After the War on Drugs

blueprintTransform (UK) has, this morning, released their much-anticipated report: After the War on Drugs: Blueprint for Regulation.

The entire 200+ page book is available for free download at their site as a pdf file (there’s also an executive summary available).

Steve Rolles and the Transform staff have done a superb job. I haven’t read the whole thing in detail yet, but what I have read (and I’ve skimmed it all) is outstanding. It isn’t the end of the discussion — it’s the beginning. And appropriately, it doesn’t say “this is what we must do with this drug,” rather it says “here are some options that could be effective based on empirical data that already exists.”

The report recognizes that it will be a process and one that is adjusted based on a variety of factors. It discusses the full range of regulatory options that exist between prohibition and free market.

Rolles also clearly demonstrates, in a wonderful passage on page 6, that calls for regulated legalization are not radical, but rather that prohibition is the radical model.

This publication is a must-have, and the perfect counter to the prohibitionists who claim that we want 10-year-olds to buy heroin in shrink-wrapped packages in machines outside the convenience store.

It’s a shame that we don’t have any public policy analysts in this country who would have the ability to create such useful models for discussion, rather than just saying we shouldn’t discuss it.

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22 Responses to After the War on Drugs

  1. bobreaze says:

    This is my response to an ignorant article by Bill Lewis. Here is a link so you can respond if you feel like it. Please critique my response so i can be better prepared for the next anti legalization article i see.

    Bill Lewis: Splendor in the grass, as the Left Coast takes lead

    Mr. Lewis

    Your article is very uninformative and full of misinformation. While you are entitled to your opinon I want to share mine. Marijuana is safer than alchol. Alchol is a poison there are many deaths caused simply by consuming to much alchol. There are no deaths reported from just the consumption of Marijuana. Also Alchol makes people reckless and can cause violent behavior. Marijuana causes people to become more passive and decreases aggressive tendencies. Most peope your self included belive that all marijuana consumers are lasey people however I belive your perception is flawed. Before getting a job where i have to voulantarily give up my right to privacy for better pay. I consumed marijuana regularly however I did not become lasey the opposite happend I would clean the house and do chores. Not to say there weren’t times that i did just sit and enjoy myself. The consumption of marijuana does not cause laziness that is a habit learned by people.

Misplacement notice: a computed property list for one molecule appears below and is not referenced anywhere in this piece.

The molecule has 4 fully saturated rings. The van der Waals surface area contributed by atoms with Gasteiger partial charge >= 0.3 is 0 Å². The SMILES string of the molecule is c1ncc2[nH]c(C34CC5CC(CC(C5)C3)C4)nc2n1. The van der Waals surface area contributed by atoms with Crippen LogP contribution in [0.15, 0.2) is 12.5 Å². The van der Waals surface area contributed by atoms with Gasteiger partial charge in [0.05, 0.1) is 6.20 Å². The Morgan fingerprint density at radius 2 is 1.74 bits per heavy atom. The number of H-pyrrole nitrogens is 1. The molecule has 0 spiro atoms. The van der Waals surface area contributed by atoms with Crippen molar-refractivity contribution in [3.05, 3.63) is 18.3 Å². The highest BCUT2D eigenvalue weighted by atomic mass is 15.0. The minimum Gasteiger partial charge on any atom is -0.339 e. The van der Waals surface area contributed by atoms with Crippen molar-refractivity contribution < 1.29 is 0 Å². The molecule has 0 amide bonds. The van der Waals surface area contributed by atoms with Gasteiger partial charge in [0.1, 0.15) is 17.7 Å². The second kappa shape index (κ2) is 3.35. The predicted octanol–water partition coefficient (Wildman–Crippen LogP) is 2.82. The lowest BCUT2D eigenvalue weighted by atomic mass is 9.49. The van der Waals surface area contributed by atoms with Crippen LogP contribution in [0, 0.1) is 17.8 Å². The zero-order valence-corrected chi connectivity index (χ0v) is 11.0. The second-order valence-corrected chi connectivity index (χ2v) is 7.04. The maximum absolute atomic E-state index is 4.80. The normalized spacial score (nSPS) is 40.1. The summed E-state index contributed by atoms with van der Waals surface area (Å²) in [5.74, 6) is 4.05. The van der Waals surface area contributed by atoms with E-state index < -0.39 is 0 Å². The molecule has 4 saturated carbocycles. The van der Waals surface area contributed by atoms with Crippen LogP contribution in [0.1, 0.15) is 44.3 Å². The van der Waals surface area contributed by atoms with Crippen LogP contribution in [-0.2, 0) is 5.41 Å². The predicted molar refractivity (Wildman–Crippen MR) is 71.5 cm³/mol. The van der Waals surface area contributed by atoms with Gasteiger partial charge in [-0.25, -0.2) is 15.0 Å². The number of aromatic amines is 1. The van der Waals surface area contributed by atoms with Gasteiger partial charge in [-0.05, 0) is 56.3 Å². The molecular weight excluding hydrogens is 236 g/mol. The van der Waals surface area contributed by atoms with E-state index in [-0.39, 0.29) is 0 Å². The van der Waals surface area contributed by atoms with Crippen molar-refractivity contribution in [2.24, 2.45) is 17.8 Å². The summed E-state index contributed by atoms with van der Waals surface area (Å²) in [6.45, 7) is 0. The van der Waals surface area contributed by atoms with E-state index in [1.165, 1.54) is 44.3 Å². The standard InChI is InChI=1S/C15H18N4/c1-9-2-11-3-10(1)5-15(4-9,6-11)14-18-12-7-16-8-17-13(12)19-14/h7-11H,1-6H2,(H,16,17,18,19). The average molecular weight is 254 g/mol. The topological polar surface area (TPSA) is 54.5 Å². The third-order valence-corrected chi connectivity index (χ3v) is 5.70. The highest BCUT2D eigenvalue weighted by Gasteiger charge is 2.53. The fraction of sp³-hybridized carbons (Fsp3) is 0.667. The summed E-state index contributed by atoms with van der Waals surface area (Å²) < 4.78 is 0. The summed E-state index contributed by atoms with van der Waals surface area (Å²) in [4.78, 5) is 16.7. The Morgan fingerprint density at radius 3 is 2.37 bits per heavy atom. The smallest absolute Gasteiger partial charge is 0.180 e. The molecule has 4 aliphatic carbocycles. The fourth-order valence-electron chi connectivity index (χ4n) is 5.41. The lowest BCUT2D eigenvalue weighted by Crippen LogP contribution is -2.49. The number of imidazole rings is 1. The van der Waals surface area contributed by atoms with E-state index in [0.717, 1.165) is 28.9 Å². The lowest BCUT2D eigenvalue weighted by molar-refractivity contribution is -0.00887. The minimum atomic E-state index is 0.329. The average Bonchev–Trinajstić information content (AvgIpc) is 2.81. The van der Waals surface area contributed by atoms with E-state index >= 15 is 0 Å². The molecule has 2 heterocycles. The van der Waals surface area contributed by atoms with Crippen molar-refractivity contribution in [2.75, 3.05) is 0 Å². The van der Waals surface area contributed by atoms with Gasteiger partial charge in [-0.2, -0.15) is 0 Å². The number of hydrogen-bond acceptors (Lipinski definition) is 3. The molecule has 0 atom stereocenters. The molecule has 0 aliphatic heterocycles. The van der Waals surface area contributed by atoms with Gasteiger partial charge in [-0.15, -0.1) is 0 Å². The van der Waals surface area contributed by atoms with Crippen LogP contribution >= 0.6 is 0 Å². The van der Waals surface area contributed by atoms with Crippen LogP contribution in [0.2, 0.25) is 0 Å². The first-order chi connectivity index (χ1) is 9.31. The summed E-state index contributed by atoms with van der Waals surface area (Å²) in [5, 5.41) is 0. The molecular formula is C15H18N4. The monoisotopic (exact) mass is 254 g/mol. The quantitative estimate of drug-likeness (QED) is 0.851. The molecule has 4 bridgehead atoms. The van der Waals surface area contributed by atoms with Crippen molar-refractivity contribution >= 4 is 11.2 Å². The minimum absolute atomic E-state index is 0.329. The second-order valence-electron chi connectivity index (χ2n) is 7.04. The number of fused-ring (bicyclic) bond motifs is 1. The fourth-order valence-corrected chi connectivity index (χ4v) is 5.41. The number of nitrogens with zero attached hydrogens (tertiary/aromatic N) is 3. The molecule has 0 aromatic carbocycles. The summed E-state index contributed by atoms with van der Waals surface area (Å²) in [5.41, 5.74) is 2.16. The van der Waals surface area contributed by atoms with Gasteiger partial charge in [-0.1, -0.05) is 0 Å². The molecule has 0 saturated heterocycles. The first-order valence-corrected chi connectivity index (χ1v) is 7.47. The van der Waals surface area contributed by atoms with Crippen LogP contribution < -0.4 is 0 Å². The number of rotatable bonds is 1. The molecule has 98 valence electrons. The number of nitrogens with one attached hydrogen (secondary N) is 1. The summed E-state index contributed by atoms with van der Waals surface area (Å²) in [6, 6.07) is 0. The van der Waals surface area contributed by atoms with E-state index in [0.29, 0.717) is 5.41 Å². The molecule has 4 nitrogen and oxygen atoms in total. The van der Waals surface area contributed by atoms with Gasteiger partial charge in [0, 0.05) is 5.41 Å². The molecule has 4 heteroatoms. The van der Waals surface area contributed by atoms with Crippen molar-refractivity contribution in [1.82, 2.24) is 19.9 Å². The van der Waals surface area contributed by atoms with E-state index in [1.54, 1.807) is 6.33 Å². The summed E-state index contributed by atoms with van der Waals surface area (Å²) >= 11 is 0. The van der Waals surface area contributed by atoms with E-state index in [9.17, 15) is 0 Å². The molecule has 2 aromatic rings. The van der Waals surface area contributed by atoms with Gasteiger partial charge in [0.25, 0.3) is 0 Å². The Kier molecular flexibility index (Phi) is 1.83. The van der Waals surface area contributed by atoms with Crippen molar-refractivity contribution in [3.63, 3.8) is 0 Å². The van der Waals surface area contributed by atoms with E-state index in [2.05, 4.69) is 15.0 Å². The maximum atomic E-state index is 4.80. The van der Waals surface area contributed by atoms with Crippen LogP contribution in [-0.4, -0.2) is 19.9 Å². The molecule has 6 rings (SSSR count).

The problem with marijuana is the fact that more damage is caused by it being illegal. in 2008 800,000 arrest where made that dealt with marijuana. Of these arrest 80% where for possession. People who wish to keep marijuana illegal claim that no one goes to jail for marijuana. This is a false claim many simple possession charges do lead to going to jail where the person either has to bail themselves out or sit in jail till someone else can. The reason this happens is marijuana is illegal. Even if it is only a misdomenor offense an officer can still take you to jail to be processed. After that there is court and in my state paraphanalia charges commonly accompany most marijuana possession charges. The cost of an officer arresting and a court convicting a marijuana user for simple possession is astronomical. Add in the criminal history that will follow a person around and it is easy to see that the harm that comes from using marijuana is not even from the consumption of it but from the legality of it.

    The arrest of marijuana offenses cause cops and justice resources to be used less effectivley. I personaly would rather see cops solve more violent crimes and rape cases than arrest more marijuana users. This is the other cost of prohibition and the drug war more resources are used to stop drug use than are used to solve homicides, rape cases, theft, and violent crimes. If police did not arrest 800,000 marijuana users in 2008. Chances are there would have been more violent offenders caught, rapist off the streets, and more killers arrested. However for cops its easier and safer to arrest a marijuana user than to pursue leads to these other more devistating crimes. The benifit of legalization of marijuana would free resources so that our citys can be safer.

    While you may belive that marijuana is a funny thing and causes people to become lasey. I see the laws against it as a waste of our countries resources. They have brought about harms to a marijuana user that go beyond cruel. So i belive it should be legalized so that our cops can begin fighting serious crimes that acctually harm people. Instead of policing what i put in my body and do with my free time.

  2. chris says:

    bobreaze: did you actually read that article? It doesn’t really say anything or give a strong opinion one way or the other.

  3. bobreaze says:

    Indeed i read the article while mr. Lewis does not say specificly he is against the legalization of marijuna. He does crack so many jokes that his point of view becomes apparent.